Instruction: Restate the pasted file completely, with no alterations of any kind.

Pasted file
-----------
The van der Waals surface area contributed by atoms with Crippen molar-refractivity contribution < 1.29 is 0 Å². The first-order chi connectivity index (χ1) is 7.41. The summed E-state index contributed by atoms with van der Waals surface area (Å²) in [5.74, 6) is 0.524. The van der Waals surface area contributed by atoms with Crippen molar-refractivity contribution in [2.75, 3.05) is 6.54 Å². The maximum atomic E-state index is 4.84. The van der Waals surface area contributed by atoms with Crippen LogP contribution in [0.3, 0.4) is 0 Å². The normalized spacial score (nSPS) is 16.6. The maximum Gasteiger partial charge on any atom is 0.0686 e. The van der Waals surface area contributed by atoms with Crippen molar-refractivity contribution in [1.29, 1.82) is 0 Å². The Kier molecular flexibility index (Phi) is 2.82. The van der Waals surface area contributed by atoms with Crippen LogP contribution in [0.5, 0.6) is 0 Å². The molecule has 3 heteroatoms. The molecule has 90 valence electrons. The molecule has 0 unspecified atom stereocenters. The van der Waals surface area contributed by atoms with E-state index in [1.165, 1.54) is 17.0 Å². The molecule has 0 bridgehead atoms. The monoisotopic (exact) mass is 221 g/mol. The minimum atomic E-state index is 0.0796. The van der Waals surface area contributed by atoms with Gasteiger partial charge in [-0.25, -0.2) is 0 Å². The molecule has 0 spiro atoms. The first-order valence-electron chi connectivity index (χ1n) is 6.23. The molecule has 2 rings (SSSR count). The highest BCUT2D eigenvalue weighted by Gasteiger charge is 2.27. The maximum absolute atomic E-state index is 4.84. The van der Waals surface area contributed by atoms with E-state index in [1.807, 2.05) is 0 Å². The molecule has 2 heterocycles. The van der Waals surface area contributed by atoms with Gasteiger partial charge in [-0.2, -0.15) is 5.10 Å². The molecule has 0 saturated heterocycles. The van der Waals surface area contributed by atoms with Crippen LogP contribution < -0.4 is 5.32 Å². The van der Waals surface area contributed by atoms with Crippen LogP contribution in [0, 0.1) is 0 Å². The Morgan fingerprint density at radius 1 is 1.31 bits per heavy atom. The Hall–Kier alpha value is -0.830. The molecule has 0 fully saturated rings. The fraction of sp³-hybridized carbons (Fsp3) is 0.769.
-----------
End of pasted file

The van der Waals surface area contributed by atoms with Crippen molar-refractivity contribution < 1.29 is 0 Å². The first-order chi connectivity index (χ1) is 7.41. The summed E-state index contributed by atoms with van der Waals surface area (Å²) in [5.74, 6) is 0.524. The van der Waals surface area contributed by atoms with Crippen molar-refractivity contribution in [2.75, 3.05) is 6.54 Å². The maximum atomic E-state index is 4.84. The van der Waals surface area contributed by atoms with Crippen LogP contribution in [0.3, 0.4) is 0 Å². The normalized spacial score (nSPS) is 16.6. The maximum Gasteiger partial charge on any atom is 0.0686 e. The van der Waals surface area contributed by atoms with Crippen molar-refractivity contribution in [1.29, 1.82) is 0 Å². The Kier molecular flexibility index (Phi) is 2.82. The van der Waals surface area contributed by atoms with Crippen LogP contribution in [0.5, 0.6) is 0 Å². The molecule has 3 heteroatoms. The molecule has 90 valence electrons. The molecule has 0 unspecified atom stereocenters. The van der Waals surface area contributed by atoms with E-state index in [1.165, 1.54) is 17.0 Å². The molecule has 0 bridgehead atoms. The monoisotopic (exact) mass is 221 g/mol. The minimum atomic E-state index is 0.0796. The van der Waals surface area contributed by atoms with Gasteiger partial charge in [-0.25, -0.2) is 0 Å². The molecule has 0 spiro atoms. The first-order valence-electron chi connectivity index (χ1n) is 6.23. The molecule has 2 rings (SSSR count). The highest BCUT2D eigenvalue weighted by Gasteiger charge is 2.27. The maximum absolute atomic E-state index is 4.84. The van der Waals surface area contributed by atoms with E-state index in [1.807, 2.05) is 0 Å². The molecule has 2 heterocycles. The van der Waals surface area contributed by atoms with Gasteiger partial charge in [-0.2, -0.15) is 5.10 Å². The molecule has 0 saturated heterocycles. The van der Waals surface area contributed by atoms with Crippen LogP contribution < -0.4 is 5.32 Å². The van der Waals surface area contributed by atoms with Crippen LogP contribution in [0, 0.1) is 0 Å². The Morgan fingerprint density at radius 1 is 1.31 bits per heavy atom. The Hall–Kier alpha value is -0.830. The molecule has 0 fully saturated rings. The fraction of sp³-hybridized carbons (Fsp3) is 0.769.